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Cochise County’s Bottom-Up Guide to Election Denial

Cochise County’s Bottom-Up Guide to Election DenialAs millions of Americans returned to their jobs this week after the Thanksgiving holiday, several of the elected leaders of Cochise County, Arizona, opted not to do theirs.The board of supervisors in this sparsely populated southeastern chunk of the state refuses to certify the county’s midterm-election results. Of course, nothing actually went wrong in Cochise County’s election. Instead, on Monday, the two Republican members of the Cochise County board outvoted its single Democrat to delay certification of the election, missing the deadline. By refusing to complete the process, these two officials chose instead to make a kind of generalized protest against imagined election fraud in Arizona. Their action could mean that Cochise County voters won’t have their ballots counted in the state’s final results.Nullifying the votes of some 47,000 people for no reason is certainly a choice—and a nihilistic one at that. These two…

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How Election Denial Lost

How Election Denial LostOutside the Maricopa County tabulation center last weekend, a few dozen outraged Arizonans paced single file along the sidewalk waving KARI LAKE flags. Through megaphones, some of them denounced imaginary corruption schemes and clamored for a “redo” election. Others chanted the Lord’s Prayer, like the musicians on the Titanic playing hymns to calm the passengers.The noteworthy thing about the Maricopa protest, though, wasn’t the scene. It was its singularity. Two years ago, shouts of “Stop the steal!” could be heard across the country in nearly every state. This year, the refrain was largely limited to one block in downtown Phoenix, where at times reporters outnumbered the demonstrators.If any state was going to devolve into chaos after a disappointing election for Republicans, it would have been Arizona—ground zero for election denial in 2020, and where this year, primary voters nominated an entire slate of fringe election cranks to…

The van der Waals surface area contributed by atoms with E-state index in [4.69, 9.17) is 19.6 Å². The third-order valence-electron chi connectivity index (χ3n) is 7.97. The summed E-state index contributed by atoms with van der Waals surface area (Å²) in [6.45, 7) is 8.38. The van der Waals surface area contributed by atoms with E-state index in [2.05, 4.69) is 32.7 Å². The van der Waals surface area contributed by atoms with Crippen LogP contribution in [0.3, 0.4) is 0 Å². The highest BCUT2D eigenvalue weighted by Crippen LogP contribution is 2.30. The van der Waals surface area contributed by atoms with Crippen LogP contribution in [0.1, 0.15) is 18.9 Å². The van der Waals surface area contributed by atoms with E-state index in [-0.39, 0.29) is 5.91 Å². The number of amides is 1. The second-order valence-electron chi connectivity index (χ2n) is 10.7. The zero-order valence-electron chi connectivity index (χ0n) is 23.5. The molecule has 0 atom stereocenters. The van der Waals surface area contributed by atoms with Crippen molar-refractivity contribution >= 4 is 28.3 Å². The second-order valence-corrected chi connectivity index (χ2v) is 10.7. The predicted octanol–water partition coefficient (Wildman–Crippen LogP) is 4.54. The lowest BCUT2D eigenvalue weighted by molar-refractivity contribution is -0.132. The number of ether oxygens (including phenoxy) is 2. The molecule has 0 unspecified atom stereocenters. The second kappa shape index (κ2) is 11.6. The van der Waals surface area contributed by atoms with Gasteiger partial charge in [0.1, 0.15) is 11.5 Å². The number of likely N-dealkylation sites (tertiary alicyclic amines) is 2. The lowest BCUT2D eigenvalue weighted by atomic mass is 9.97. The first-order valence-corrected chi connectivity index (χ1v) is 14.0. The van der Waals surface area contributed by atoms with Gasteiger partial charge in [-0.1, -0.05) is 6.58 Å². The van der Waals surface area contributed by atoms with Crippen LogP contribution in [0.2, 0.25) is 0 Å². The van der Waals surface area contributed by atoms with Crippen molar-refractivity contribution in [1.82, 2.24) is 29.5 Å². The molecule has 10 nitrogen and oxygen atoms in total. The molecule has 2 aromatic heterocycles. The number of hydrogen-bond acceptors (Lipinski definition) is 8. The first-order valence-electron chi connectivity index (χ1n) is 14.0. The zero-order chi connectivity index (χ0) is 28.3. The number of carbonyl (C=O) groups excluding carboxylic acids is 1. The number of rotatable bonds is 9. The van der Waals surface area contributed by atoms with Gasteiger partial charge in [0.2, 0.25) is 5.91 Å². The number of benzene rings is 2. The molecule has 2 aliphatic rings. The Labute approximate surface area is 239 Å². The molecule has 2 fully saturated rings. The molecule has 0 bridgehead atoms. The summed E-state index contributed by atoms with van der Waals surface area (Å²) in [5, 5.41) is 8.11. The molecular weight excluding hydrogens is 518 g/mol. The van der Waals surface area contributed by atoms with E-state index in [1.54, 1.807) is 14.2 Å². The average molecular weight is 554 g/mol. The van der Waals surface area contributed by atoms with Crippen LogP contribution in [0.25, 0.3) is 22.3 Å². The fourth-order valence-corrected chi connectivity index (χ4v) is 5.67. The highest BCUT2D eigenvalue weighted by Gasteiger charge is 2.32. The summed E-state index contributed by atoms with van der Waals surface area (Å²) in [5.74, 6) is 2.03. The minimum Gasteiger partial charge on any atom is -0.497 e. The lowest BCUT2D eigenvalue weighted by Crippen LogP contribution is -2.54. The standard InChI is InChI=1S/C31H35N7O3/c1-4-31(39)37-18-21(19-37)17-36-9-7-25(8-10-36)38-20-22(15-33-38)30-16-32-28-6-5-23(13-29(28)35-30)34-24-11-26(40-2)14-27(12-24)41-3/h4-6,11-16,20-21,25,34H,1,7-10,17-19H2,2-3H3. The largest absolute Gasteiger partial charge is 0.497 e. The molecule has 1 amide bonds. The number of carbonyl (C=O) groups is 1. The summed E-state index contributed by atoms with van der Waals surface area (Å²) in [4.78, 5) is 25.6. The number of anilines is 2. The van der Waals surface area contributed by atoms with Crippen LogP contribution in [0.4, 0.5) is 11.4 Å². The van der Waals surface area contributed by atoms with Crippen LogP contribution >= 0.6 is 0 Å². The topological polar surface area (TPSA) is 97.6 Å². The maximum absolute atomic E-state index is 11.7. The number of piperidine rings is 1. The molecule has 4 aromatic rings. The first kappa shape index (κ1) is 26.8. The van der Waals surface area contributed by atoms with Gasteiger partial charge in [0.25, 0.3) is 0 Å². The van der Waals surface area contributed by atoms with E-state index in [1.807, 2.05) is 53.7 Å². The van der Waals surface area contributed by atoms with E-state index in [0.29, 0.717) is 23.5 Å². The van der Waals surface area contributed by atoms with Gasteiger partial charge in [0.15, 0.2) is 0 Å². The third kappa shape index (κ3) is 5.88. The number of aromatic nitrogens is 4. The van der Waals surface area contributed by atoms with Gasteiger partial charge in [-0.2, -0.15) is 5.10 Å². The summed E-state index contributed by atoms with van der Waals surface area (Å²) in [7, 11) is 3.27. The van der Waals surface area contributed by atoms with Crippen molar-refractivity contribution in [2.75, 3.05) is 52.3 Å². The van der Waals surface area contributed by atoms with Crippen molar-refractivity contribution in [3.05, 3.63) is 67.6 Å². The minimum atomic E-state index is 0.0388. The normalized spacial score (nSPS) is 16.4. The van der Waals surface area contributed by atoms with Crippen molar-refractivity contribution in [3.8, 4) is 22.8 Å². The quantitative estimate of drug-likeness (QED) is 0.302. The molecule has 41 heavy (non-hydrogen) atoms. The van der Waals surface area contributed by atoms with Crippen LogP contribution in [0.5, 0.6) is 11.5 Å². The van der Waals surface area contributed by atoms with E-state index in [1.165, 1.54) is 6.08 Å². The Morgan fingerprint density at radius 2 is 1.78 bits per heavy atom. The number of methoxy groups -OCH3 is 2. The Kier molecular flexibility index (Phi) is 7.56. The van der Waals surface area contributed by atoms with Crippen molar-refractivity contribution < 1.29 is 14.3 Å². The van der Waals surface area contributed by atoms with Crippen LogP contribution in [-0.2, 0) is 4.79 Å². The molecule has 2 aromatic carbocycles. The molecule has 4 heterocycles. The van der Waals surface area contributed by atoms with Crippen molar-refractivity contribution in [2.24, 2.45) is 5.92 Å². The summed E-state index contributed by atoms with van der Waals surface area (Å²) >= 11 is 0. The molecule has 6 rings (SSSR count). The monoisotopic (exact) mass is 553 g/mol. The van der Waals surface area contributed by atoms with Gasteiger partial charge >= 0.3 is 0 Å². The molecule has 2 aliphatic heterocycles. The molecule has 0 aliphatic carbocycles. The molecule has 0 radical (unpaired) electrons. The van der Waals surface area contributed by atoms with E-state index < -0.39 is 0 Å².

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The Wrong Way to Do Politics at the Office

The Wrong Way to Do Politics at the OfficeIn a 2005 episode of The Office, Michael Scott, the office manager, requires his employees to choose an upside-down index card from a tray and place it on their forehead. The cards bear a racial or ethnic label—Black, Jewish, Italian, and so on—and Michael tells the employees to treat one another according to the label listed on the card and to “stir the melting pot” by playing to racial stereotypes. The scene, which ends with Michael getting slapped in the face, mocks corporate America’s ham-handed approach to diversity training. Back in 2005, almost no one saw the C-suite or the human-resources office as an engine of progressive change. Indeed, the idea that workers would look to their employers for leadership on any delicate social or political matters seemed risible.Yet, today, a new status quo has emerged.I am a political scientist and am…

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What is the Supreme Court’s understanding of our democracy?